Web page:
- Google Kubernetes Engine: You can use Telegraf for GKE monitoring, thanks to Telegraf’s Kubernetes plugin, which lets you talk to the Kubelet API and gathers metrics about the running pods and containers for a single host. You can also use the Telegraf Kube Inventory plugin, which generates metrics derived from the state of Kubernetes resources such as daemonsets, deployments, nodes, and more. And there’s the Telegraf Prometheus plugin, which gathers metrics from HTTP servers exposing metrics in Prometheus format.
- PubSub: Telegraf can ingest messages from PubSub into InfluxDB, and send data out of InfluxDB to Google Cloud PubSub using its Cloud PubSub output plugin. From there, you can send data from PubSub to BigQuery, and from there to Google AI platform for further analysis.
- Cloud Build: Telegraf can monitor containers used by Google Cloud Build, thanks to its Docker plugin and Docker Log plugin.
- Compute Engine: Telegraf can monitor virtual machines spun up by Google Compute Engine, using its monitoring plugins to capture metrics for server CPU, disk, memory, network, processes, swap, and system uptime.
- IoT Core: Telegraf integrates with Google IoT Core, to help you collect metrics from devices and sensors.
- MQTT: Your devices can use an MQTT bridge to communicate with Cloud IoT Core. Telegraf can consume MQTT topics, using its MQTT input plugin. Telegraf can also output data to MQTT as well.
- BigTable: Flux can import data from BigTable, and do joins between BigTable, InfluxDB, and other data sources. (If you’re not familiar, Flux is our new open-source data scripting language, designed for working with time series data.)
Notice that InfluxDB and Telegraf can be used not only to ingest data from Google Cloud, but to send data to Google Cloud as well, via the Telegraf output plugins for PubSub, MQTT, and Stackdriver. This is an important thing to look for in monitoring solutions — you don’t want your monitoring data to get trapped in a “roach motel” that limits your options.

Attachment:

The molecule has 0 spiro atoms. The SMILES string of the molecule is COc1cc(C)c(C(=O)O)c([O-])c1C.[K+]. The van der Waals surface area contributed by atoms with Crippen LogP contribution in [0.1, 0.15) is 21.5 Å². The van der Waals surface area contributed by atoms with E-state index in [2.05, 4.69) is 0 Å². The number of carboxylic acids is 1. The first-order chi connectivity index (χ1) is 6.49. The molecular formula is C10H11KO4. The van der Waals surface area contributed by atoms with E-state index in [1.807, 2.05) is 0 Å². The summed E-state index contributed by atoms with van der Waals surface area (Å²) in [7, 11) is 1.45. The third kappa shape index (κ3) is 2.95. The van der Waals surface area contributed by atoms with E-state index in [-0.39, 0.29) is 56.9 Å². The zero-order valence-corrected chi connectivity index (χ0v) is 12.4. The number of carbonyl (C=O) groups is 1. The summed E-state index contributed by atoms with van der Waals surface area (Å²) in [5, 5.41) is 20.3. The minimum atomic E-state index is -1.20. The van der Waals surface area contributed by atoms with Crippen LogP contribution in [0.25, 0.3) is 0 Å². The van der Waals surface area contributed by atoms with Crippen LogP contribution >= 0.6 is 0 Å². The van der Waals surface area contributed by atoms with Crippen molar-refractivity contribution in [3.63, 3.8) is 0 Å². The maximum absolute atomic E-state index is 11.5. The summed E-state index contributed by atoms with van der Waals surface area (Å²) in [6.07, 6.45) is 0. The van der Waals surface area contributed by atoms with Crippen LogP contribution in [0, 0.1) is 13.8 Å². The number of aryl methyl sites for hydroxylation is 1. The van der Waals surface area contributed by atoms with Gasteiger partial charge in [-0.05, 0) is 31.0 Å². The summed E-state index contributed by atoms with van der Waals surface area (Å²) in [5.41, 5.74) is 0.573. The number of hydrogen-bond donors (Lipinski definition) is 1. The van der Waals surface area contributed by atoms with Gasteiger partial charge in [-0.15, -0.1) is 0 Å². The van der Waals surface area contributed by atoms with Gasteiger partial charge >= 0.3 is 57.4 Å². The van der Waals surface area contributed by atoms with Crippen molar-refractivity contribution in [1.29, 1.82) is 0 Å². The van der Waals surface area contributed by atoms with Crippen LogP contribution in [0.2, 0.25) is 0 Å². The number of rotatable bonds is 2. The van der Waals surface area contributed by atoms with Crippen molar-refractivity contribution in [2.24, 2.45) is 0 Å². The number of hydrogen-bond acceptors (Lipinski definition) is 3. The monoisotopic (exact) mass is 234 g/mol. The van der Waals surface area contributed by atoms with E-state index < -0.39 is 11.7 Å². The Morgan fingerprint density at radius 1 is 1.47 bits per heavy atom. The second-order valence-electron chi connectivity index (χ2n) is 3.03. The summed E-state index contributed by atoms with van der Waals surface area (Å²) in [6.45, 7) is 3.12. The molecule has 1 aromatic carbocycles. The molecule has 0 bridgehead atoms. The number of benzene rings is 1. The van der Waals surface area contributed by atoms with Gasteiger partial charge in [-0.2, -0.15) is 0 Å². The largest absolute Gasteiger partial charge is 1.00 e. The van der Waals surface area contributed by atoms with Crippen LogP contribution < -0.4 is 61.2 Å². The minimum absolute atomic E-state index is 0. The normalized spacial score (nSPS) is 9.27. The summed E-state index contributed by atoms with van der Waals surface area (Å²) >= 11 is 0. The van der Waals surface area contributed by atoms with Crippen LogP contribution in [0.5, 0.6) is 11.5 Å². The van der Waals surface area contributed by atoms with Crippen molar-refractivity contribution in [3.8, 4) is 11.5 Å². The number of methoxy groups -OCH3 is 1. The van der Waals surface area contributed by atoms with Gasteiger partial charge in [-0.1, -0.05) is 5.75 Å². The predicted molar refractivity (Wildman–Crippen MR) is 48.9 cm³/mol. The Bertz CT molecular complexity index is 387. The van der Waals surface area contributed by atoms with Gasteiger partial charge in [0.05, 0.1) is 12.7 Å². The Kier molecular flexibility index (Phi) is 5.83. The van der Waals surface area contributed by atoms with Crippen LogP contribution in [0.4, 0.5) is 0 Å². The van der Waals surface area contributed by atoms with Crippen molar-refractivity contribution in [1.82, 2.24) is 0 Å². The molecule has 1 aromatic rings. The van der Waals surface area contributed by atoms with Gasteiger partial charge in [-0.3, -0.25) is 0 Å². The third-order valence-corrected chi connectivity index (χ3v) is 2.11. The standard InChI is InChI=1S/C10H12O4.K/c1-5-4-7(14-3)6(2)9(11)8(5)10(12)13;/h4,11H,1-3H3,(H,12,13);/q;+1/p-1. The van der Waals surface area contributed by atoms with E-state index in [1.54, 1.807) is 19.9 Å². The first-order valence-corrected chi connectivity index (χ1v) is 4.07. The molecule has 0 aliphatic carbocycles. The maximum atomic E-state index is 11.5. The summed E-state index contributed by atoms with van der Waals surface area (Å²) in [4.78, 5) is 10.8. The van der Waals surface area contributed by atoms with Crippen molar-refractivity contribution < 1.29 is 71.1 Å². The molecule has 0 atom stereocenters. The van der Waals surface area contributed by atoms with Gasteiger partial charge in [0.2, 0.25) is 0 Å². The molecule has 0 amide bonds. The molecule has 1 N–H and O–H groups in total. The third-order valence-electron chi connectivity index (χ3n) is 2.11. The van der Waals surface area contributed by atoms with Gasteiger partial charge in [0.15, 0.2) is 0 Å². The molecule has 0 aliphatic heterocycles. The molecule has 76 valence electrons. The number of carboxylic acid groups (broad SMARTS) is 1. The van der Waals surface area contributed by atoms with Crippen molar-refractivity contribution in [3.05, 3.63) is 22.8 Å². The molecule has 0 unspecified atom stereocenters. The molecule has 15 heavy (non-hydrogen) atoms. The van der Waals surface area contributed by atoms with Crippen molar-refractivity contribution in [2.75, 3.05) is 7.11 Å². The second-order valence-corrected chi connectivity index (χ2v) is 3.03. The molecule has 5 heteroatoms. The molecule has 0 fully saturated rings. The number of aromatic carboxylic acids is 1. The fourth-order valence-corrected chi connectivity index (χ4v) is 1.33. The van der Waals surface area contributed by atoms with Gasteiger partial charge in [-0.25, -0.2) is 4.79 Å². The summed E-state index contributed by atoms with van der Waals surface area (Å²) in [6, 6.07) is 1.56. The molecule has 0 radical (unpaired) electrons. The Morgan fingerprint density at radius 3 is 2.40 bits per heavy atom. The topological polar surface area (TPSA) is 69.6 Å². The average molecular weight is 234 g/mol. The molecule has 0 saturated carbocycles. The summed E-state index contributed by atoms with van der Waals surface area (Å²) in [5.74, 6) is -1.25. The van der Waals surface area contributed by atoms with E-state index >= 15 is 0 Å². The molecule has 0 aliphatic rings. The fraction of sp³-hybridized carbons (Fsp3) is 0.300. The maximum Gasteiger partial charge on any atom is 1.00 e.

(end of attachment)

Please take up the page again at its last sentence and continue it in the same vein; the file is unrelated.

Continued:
Why use InfluxDB Cloud on Google Cloud?
Real-time observability: Telegraf can collect metrics as frequently as once per second. InfluxDB dashboards update every five seconds. InfluxDB checks run every five seconds. InfluxDB also has deadman checks, which fire when a group of agents stop reporting. All these capabilities mean that once something goes wrong, your SREs will know about it sooner, which makes it easier to achieve your service level objectives (SLOs).
Flexible monitoring: Every dashboard chart in InfluxDB, and every InfluxDB check, has a Flux script behind it and can have multiple queries, joins across datasources (including Stackdriver, BigTable, and PubSub), variables, comparisons, regular expressions, and statistical functions. This gives you practically unlimited flexibility to fine-tune your monitoring to meet your needs.
Time series AI: Google Cloud AI Platform has some incredible AI and machine learning services, such as TensorFlow, TPUs, and TFX, which are ideal for analyzing the vast amounts of time series data produced by sensors, devices, and app infrastructure. Once you send your time series data from InfluxDB to BigTable, BigQuery, or PubSub, it can feed Google AI platform to generate insights.
How to sign up for InfluxDB Cloud on Google Cloud?
You can sign up for InfluxDB on Google Cloud through InfluxData’s website. When prompted for your cloud provider, just pick Google Cloud Platform as shown below.